By HDN staff
Starting Saturday, Havre will kick off Red Ribbon Week, which this year carries the theme Drug-Free is Y2K Compliant.
Activities from trivia contests to giveaways to church services to fun runs and more are geared towards our communitys young people and steering them towards a more healthy lifestyle.
People are encouraged to sport red ribbons as a symbol of a drug-free commitment.
Events over the past year from the student killings at Columbine High School to a recent drug sting at a Billings High School have been constant reminders of the severity of the drug problem in our country and even our pristine state. And anyone out there who believes this problem is only minuscule in Havre is living with their head in the sand.
The problem is real. The problem is in our face. And the problem belongs to all of us.
Now, sporting a red ribbon and participating in a week of activities may seem simplistic and indeed will not in itself solve any problems. But it is a reminder of the problem at hand and the power of the community to solve the problem when it pulls together.
For more information about the events, call HELP at 265-6206 or write HELP, P.O. Box 68, Havre, MT 59501. The HELP website is located at firstname.lastname@example.org.
On another note, this month is also Domestic Abuse Prevention Month, signified by purple ribbons you may see people wearing.
Domestic abuse has long been a closet disease people hear it, see it, live it, but are embarrassed to talk about it.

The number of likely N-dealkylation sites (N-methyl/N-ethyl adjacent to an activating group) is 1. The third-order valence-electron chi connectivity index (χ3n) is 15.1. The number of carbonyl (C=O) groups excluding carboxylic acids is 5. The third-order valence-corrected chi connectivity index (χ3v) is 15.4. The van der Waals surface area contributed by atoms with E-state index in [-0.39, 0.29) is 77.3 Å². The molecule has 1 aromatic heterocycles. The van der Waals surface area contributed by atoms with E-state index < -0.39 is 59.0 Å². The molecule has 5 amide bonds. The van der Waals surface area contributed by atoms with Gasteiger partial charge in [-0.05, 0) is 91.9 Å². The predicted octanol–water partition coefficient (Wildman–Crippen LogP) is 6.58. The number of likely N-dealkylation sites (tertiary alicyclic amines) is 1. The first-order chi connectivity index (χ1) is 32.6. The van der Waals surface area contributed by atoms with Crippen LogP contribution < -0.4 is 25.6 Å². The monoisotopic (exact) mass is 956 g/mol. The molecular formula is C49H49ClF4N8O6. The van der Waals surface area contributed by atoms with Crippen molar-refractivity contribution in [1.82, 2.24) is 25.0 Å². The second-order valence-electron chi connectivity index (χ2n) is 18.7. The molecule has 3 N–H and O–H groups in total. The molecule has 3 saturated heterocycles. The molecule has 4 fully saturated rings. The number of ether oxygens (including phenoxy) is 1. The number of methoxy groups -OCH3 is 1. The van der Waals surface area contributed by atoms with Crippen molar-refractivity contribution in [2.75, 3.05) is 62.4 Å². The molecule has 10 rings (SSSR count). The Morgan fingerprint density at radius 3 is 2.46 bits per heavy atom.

Many of us cant understand why. Why someone would be embarrassed to speak out and instead continue taking the abuse.
Well, maybe because for so long our society has accepted the jokes made at the expense of such victims.
Just this morning, on the local radio stations airing of Paul Harveys show, Harvey perpetuated this stereotype. In telling a story about a young women who, at breakfast, discovered her husband had a new girlfriend, proceeded to pour hot grits into his lap as he sat at the table. Harvey punctuated the end of the story with a joking intonation to his voice as he added, He was naked.
And I bet a lot of people laughed.
But this was blatant domestic abuse whether it was committed against a man or a women and far from a joking matter.
Until we as a society can recognize the seriousness of such situations and remove the stigma, the abused will continue to be ashamed.
Then whos to blame?